We are still yet to hear a full explanation from Football Australia as to why Alen Stajcic was removed from his Matildas post just…
Australia’s failure to win the Asian Cup, and the subsequent prize money of $1.4 million, may prove more costly than first thought.
Many have questioned why the Matildas are not playing in the Algarve Cup in Portugal, which is in the February international window (14-22 February), but there is a school of thought it is partly because FA have exceeded their budget. Or perhaps the appropriate phrase is, they have not reaped budgeted revenue as expected, such as the Asian Cup prize money.
Consequently, the money to fund the cost of sending a squad and support staff to Portugal may not be available.
While other reasons have been put forward including player recovery, not wanting to lose more games and dent confidence, the financial factor is a big problem for FA, who have not been in the best financial position in recent times. The breakaway from the now-independent A-Leagues hasn’t helped.
This news is sure to raise alarm bells among the Australian footballing community if true. With the World Cup 18 months away, it is expected FA would do anything they can to give our footballers the best preparation possible. Even if these means tapping into their cash reserves.
According to the balance sheet in the 2021 FA financial report, there was $20.7 million in cash at bank available. According to the profit and loss Accounts for 2021, $3.2 million was spent on travel, down from $7.2 million in 2020. These figures include travel costs for all FA employees and footballers, including men’s, women’s and youth national teams.
2021 was heavily impacted by COVID, meaning there were a lower number of games.
FA lost $5.2 million in cash in 2021, despite reporting an accounting profit of $11.8 million.
A tournament against the five strong European nations that are appearing at the Algarve Cup would have been an ideal opportunity for Australia to recover from the disappointment of missing out in India. Sweden, Denmark, Norway, Italy and hosts Portugal would have been excellent opposition for the Matildas, especially the fringe players, in preparing them for the World Cup.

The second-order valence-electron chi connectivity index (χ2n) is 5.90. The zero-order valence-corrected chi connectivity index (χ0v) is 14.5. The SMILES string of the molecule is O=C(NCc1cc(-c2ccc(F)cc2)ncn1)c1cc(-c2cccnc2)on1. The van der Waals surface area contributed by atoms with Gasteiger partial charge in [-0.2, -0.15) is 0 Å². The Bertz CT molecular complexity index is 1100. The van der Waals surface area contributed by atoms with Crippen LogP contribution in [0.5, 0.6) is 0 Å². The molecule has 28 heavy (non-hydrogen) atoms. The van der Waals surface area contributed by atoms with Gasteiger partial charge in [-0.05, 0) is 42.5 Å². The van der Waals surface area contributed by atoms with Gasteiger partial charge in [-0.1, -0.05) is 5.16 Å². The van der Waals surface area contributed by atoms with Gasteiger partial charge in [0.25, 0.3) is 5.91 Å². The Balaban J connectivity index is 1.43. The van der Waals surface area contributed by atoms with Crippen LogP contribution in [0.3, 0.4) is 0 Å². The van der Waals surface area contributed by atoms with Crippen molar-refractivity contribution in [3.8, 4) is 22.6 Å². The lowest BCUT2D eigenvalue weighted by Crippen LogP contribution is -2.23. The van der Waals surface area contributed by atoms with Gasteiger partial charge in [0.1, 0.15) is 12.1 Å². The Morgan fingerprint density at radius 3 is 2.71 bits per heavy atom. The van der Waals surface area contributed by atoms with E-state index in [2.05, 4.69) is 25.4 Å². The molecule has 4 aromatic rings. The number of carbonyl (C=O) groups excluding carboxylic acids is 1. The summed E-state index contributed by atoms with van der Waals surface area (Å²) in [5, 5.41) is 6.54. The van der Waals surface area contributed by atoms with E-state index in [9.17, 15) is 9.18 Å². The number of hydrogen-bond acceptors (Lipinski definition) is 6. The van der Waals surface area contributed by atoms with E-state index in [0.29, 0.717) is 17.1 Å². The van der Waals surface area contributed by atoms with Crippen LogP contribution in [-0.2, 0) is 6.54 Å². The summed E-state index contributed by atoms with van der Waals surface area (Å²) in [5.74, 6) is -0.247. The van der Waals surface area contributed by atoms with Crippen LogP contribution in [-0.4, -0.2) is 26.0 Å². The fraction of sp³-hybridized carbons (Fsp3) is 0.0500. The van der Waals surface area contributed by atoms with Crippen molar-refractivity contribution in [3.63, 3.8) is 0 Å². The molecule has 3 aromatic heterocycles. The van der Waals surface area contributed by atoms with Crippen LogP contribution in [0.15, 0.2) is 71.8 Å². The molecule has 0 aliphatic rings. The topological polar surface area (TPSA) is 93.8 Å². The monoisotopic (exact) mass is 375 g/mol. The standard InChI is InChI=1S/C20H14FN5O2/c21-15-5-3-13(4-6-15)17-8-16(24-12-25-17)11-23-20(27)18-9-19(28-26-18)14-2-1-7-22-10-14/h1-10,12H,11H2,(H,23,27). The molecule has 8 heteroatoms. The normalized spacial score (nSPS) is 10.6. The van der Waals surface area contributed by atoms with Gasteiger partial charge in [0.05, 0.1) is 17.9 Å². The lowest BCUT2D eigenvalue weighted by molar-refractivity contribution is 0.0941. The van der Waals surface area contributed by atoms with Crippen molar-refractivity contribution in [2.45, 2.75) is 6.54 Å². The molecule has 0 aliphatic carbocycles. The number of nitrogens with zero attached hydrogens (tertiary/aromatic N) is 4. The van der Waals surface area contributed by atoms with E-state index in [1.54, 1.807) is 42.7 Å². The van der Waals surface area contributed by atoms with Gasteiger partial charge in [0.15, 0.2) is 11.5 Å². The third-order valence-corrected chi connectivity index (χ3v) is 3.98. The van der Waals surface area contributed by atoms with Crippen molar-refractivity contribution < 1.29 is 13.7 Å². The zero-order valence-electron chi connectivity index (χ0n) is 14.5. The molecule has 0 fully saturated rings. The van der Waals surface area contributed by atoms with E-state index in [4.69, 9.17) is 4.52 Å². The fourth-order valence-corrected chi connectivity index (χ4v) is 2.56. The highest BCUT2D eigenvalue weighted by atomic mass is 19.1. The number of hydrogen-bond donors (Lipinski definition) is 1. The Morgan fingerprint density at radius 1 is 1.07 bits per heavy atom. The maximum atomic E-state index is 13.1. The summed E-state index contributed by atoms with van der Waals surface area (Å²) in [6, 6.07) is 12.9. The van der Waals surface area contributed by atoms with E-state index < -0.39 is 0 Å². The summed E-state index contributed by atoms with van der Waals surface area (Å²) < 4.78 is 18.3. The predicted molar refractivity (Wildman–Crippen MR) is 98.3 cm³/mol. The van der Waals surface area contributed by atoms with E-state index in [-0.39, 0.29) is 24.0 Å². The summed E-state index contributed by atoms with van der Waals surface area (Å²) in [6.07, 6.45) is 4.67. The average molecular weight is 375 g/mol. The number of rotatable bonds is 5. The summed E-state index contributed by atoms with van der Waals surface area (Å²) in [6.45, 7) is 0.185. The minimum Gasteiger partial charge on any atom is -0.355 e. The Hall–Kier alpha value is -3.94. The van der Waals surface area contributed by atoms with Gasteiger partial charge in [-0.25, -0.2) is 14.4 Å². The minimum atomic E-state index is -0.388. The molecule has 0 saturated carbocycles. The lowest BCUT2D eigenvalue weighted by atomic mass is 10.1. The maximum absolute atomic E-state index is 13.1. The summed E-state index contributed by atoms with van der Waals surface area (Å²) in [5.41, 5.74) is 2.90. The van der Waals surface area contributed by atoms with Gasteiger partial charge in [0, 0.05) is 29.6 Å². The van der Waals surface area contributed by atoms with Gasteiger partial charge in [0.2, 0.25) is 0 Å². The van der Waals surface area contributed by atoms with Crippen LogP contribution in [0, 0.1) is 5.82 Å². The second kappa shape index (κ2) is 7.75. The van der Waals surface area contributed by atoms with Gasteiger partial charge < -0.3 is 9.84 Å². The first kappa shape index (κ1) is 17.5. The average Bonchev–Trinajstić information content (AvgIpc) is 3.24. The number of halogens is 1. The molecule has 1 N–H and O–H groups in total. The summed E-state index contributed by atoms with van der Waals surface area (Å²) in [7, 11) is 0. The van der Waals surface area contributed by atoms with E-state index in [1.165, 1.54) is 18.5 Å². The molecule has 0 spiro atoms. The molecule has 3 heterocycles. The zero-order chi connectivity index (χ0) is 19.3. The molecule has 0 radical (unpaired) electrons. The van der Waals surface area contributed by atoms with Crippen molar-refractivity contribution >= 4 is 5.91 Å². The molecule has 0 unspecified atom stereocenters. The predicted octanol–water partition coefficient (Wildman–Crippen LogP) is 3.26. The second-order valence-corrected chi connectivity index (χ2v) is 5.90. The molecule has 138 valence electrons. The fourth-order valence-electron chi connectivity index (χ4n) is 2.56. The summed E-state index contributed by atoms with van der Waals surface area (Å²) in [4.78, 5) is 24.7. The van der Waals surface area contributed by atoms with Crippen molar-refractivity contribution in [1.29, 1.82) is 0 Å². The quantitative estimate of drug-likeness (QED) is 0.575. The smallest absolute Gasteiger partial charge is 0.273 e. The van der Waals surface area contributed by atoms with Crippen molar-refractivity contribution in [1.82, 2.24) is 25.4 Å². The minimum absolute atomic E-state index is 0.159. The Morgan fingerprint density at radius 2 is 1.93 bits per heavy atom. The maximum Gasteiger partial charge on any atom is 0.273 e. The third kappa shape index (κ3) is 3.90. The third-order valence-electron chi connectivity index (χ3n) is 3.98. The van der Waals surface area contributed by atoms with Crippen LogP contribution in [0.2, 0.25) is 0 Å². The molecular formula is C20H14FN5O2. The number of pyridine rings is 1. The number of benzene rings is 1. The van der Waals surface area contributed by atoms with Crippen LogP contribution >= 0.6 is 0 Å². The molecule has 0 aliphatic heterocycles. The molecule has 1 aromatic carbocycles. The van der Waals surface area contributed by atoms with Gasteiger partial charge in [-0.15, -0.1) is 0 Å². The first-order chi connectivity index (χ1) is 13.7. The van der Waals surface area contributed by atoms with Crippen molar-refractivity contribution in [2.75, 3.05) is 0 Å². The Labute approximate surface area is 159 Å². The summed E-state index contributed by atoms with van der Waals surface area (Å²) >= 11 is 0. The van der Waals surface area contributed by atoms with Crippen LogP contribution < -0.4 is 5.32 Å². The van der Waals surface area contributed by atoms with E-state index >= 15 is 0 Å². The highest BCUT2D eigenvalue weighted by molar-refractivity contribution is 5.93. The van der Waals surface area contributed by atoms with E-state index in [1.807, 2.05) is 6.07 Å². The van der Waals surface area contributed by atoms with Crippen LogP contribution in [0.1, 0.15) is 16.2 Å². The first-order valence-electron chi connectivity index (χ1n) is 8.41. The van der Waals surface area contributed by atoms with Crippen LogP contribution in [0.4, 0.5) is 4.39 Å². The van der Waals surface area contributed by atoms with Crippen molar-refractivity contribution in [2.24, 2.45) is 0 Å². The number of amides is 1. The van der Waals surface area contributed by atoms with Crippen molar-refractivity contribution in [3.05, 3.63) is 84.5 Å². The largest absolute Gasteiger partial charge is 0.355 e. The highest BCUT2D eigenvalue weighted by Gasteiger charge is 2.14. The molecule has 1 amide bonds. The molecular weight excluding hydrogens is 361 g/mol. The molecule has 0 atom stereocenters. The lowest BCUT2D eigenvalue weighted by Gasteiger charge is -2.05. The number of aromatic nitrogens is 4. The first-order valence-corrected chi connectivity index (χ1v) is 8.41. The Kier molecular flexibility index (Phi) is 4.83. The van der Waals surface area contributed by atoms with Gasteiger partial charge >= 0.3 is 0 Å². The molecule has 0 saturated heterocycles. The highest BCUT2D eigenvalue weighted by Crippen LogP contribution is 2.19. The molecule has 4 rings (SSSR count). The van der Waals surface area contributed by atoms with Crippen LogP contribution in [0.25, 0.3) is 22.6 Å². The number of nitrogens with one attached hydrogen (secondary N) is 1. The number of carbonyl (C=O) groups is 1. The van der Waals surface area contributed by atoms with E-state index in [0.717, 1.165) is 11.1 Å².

It is understood players and staff fly first or business class, with business class a minimum requirement under FA’s current Collective Bargaining Agreement with Professional Footballers Australia, which was a four-year deal signed in 2019.
With several Matilda players based in Europe, this significantly increases the travel cost for players when they come home. Australia played friendlies in October and November at home last year, against Brazil and the USA respectively.
The travelling party to India for the Asian Cup included 23 players and several support staff.
The players and support staff also stay in minimum four-star hotels when they get together. With current COVID protocols and restrictions, there would be additional costs involved.
While no one can blame the players for getting what they are entitled to, one must question why FA didn’t factor this in when setting their budget.
At the very least, the budget should have been revised to factor in another international standard tournament to prepare the Matildas for a once in a lifetime event, even bearing in mind the chance they may not get all budgeted revenue.
It must be pointed out the Socceroos are also playing a number of matches that would have similar costs to the Matildas. The Socceroos are playing in World Cup qualifiers with a number of matches in Asia or neutral countries. The cost of this would be phenomenal.
While FA will likely not comment publicly – most financial questions are not answered due to commercial confidentiality – there will be several questions asked in the coming months about the planning for 2023.
Missing out on a rare international window, especially against top-class opposition, is a golden opportunity missed to prepare the team for a chance at World Cup glory.